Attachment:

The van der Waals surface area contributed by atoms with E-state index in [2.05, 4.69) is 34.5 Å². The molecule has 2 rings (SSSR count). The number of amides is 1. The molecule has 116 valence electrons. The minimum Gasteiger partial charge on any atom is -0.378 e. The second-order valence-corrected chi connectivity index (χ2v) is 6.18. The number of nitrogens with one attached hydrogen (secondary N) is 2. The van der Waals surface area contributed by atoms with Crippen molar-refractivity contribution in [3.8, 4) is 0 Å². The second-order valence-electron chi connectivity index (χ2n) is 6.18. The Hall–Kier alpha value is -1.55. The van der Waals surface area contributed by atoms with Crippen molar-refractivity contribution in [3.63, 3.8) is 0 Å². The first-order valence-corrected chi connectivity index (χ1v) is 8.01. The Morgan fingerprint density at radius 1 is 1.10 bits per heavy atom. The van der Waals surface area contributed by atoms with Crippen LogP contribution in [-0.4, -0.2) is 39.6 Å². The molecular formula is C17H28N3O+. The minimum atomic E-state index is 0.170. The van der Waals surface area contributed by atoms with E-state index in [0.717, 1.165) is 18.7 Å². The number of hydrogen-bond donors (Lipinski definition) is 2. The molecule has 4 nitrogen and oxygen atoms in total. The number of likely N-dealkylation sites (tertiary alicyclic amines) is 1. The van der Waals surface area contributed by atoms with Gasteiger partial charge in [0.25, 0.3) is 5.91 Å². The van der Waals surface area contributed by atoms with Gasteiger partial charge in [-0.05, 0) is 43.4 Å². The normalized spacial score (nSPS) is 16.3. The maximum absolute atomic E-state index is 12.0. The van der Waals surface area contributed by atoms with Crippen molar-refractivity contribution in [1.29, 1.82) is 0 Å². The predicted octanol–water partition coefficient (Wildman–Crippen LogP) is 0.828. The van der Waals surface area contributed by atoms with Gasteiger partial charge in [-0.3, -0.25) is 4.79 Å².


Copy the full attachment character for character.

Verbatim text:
The van der Waals surface area contributed by atoms with E-state index in [2.05, 4.69) is 34.5 Å². The molecule has 2 rings (SSSR count). The number of amides is 1. The molecule has 116 valence electrons. The minimum Gasteiger partial charge on any atom is -0.378 e. The second-order valence-corrected chi connectivity index (χ2v) is 6.18. The number of nitrogens with one attached hydrogen (secondary N) is 2. The van der Waals surface area contributed by atoms with Crippen molar-refractivity contribution in [3.8, 4) is 0 Å². The second-order valence-electron chi connectivity index (χ2n) is 6.18. The Hall–Kier alpha value is -1.55. The van der Waals surface area contributed by atoms with Crippen molar-refractivity contribution in [3.63, 3.8) is 0 Å². The first-order valence-corrected chi connectivity index (χ1v) is 8.01. The Morgan fingerprint density at radius 1 is 1.10 bits per heavy atom. The van der Waals surface area contributed by atoms with Crippen LogP contribution in [-0.4, -0.2) is 39.6 Å². The molecular formula is C17H28N3O+. The minimum atomic E-state index is 0.170. The van der Waals surface area contributed by atoms with E-state index in [0.717, 1.165) is 18.7 Å². The number of hydrogen-bond donors (Lipinski definition) is 2. The molecule has 4 nitrogen and oxygen atoms in total. The number of likely N-dealkylation sites (tertiary alicyclic amines) is 1. The van der Waals surface area contributed by atoms with Gasteiger partial charge in [0.25, 0.3) is 5.91 Å². The van der Waals surface area contributed by atoms with Gasteiger partial charge in [-0.05, 0) is 43.4 Å². The normalized spacial score (nSPS) is 16.3. The maximum absolute atomic E-state index is 12.0. The van der Waals surface area contributed by atoms with Crippen molar-refractivity contribution in [1.29, 1.82) is 0 Å². The predicted octanol–water partition coefficient (Wildman–Crippen LogP) is 0.828. The van der Waals surface area contributed by atoms with Gasteiger partial charge in [-0.3, -0.25) is 4.79 Å².